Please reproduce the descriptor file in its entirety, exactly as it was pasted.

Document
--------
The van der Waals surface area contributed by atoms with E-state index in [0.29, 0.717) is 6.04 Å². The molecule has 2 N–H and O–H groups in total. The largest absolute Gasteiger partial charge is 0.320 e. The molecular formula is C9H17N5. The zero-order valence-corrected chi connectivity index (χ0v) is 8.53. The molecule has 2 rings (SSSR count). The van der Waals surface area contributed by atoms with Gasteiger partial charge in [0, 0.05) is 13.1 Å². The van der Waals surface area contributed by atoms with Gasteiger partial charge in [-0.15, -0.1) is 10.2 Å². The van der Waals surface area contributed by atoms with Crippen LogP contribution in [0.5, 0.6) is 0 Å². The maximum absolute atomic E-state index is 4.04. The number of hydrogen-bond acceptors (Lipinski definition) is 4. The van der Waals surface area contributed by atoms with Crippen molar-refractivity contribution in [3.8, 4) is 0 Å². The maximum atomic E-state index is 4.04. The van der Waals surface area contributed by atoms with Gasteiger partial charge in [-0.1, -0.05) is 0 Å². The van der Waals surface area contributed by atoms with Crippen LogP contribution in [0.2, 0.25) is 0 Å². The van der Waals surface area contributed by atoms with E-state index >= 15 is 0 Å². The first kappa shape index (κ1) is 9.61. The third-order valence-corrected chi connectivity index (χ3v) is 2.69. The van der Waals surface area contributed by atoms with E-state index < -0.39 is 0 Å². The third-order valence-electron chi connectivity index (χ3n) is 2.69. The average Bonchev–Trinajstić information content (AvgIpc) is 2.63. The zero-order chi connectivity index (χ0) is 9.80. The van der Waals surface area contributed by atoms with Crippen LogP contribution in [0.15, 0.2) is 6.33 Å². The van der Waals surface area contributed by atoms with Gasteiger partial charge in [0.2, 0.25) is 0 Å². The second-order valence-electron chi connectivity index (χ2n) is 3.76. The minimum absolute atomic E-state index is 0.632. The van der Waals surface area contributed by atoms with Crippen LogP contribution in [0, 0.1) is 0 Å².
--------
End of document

The van der Waals surface area contributed by atoms with E-state index in [0.29, 0.717) is 6.04 Å². The molecule has 2 N–H and O–H groups in total. The largest absolute Gasteiger partial charge is 0.320 e. The molecular formula is C9H17N5. The zero-order valence-corrected chi connectivity index (χ0v) is 8.53. The molecule has 2 rings (SSSR count). The van der Waals surface area contributed by atoms with Gasteiger partial charge in [0, 0.05) is 13.1 Å². The van der Waals surface area contributed by atoms with Gasteiger partial charge in [-0.15, -0.1) is 10.2 Å². The van der Waals surface area contributed by atoms with Crippen LogP contribution in [0.5, 0.6) is 0 Å². The maximum absolute atomic E-state index is 4.04. The number of hydrogen-bond acceptors (Lipinski definition) is 4. The van der Waals surface area contributed by atoms with Crippen molar-refractivity contribution in [3.8, 4) is 0 Å². The maximum atomic E-state index is 4.04. The van der Waals surface area contributed by atoms with Gasteiger partial charge in [-0.1, -0.05) is 0 Å². The van der Waals surface area contributed by atoms with Crippen LogP contribution in [0.2, 0.25) is 0 Å². The van der Waals surface area contributed by atoms with E-state index >= 15 is 0 Å². The first kappa shape index (κ1) is 9.61. The third-order valence-corrected chi connectivity index (χ3v) is 2.69. The van der Waals surface area contributed by atoms with E-state index < -0.39 is 0 Å². The third-order valence-electron chi connectivity index (χ3n) is 2.69. The average Bonchev–Trinajstić information content (AvgIpc) is 2.63. The zero-order chi connectivity index (χ0) is 9.80. The van der Waals surface area contributed by atoms with Crippen LogP contribution in [0.15, 0.2) is 6.33 Å². The van der Waals surface area contributed by atoms with Gasteiger partial charge in [0.2, 0.25) is 0 Å². The second-order valence-electron chi connectivity index (χ2n) is 3.76. The minimum absolute atomic E-state index is 0.632. The van der Waals surface area contributed by atoms with Crippen LogP contribution in [0, 0.1) is 0 Å².